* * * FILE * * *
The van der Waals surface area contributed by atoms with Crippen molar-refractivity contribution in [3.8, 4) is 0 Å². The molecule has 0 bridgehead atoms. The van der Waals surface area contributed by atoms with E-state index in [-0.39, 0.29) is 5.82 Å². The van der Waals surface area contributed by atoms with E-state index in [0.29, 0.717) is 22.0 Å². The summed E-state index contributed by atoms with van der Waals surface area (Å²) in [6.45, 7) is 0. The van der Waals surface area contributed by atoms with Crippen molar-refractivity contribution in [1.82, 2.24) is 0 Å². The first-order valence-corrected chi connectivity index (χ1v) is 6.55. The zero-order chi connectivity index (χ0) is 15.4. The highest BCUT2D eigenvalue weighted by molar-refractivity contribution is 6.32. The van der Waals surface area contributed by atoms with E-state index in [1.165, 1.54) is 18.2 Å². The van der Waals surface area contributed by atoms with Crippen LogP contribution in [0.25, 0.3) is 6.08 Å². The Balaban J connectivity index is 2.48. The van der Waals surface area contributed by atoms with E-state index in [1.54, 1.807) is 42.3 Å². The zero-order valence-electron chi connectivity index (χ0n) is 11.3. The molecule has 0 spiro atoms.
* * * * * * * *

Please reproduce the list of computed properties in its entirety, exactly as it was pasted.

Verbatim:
The van der Waals surface area contributed by atoms with Crippen molar-refractivity contribution in [3.8, 4) is 0 Å². The molecule has 0 bridgehead atoms. The van der Waals surface area contributed by atoms with E-state index in [-0.39, 0.29) is 5.82 Å². The van der Waals surface area contributed by atoms with E-state index in [0.29, 0.717) is 22.0 Å². The summed E-state index contributed by atoms with van der Waals surface area (Å²) in [6.45, 7) is 0. The van der Waals surface area contributed by atoms with Crippen molar-refractivity contribution in [1.82, 2.24) is 0 Å². The first-order valence-corrected chi connectivity index (χ1v) is 6.55. The zero-order chi connectivity index (χ0) is 15.4. The highest BCUT2D eigenvalue weighted by molar-refractivity contribution is 6.32. The van der Waals surface area contributed by atoms with E-state index in [1.165, 1.54) is 18.2 Å². The van der Waals surface area contributed by atoms with Crippen LogP contribution in [0.25, 0.3) is 6.08 Å². The Balaban J connectivity index is 2.48. The van der Waals surface area contributed by atoms with E-state index in [1.54, 1.807) is 42.3 Å². The zero-order valence-electron chi connectivity index (χ0n) is 11.3. The molecule has 0 spiro atoms.